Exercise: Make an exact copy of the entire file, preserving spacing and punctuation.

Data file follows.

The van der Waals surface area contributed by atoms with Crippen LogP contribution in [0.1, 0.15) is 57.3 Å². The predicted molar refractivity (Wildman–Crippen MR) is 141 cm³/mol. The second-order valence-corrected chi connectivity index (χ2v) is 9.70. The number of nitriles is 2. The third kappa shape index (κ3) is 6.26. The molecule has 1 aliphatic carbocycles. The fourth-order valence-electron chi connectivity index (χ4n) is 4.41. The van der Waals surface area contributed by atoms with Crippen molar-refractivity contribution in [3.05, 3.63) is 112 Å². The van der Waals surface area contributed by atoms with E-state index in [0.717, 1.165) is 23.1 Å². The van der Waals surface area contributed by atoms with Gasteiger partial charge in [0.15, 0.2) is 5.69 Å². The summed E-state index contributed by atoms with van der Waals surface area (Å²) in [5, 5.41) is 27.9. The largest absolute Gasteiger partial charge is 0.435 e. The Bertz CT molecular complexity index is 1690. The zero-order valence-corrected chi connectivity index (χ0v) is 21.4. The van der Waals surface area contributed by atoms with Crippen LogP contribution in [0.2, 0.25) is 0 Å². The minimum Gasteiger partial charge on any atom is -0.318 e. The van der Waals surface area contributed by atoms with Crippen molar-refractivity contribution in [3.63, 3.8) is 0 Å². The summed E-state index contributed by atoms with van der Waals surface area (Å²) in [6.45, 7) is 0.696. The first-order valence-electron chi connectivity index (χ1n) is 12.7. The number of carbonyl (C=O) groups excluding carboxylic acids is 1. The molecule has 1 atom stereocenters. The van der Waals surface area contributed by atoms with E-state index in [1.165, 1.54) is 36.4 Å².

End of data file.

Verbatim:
The van der Waals surface area contributed by atoms with Crippen LogP contribution in [0.1, 0.15) is 57.3 Å². The predicted molar refractivity (Wildman–Crippen MR) is 141 cm³/mol. The second-order valence-corrected chi connectivity index (χ2v) is 9.70. The number of nitriles is 2. The third kappa shape index (κ3) is 6.26. The molecule has 1 aliphatic carbocycles. The fourth-order valence-electron chi connectivity index (χ4n) is 4.41. The van der Waals surface area contributed by atoms with Crippen molar-refractivity contribution in [3.05, 3.63) is 112 Å². The van der Waals surface area contributed by atoms with E-state index in [0.717, 1.165) is 23.1 Å². The van der Waals surface area contributed by atoms with Gasteiger partial charge in [0.15, 0.2) is 5.69 Å². The summed E-state index contributed by atoms with van der Waals surface area (Å²) in [5, 5.41) is 27.9. The largest absolute Gasteiger partial charge is 0.435 e. The Bertz CT molecular complexity index is 1690. The zero-order valence-corrected chi connectivity index (χ0v) is 21.4. The van der Waals surface area contributed by atoms with Crippen LogP contribution in [0.2, 0.25) is 0 Å². The minimum Gasteiger partial charge on any atom is -0.318 e. The van der Waals surface area contributed by atoms with Crippen molar-refractivity contribution in [3.63, 3.8) is 0 Å². The summed E-state index contributed by atoms with van der Waals surface area (Å²) in [6.45, 7) is 0.696. The first-order valence-electron chi connectivity index (χ1n) is 12.7. The number of carbonyl (C=O) groups excluding carboxylic acids is 1. The molecule has 1 atom stereocenters. The van der Waals surface area contributed by atoms with E-state index in [1.165, 1.54) is 36.4 Å².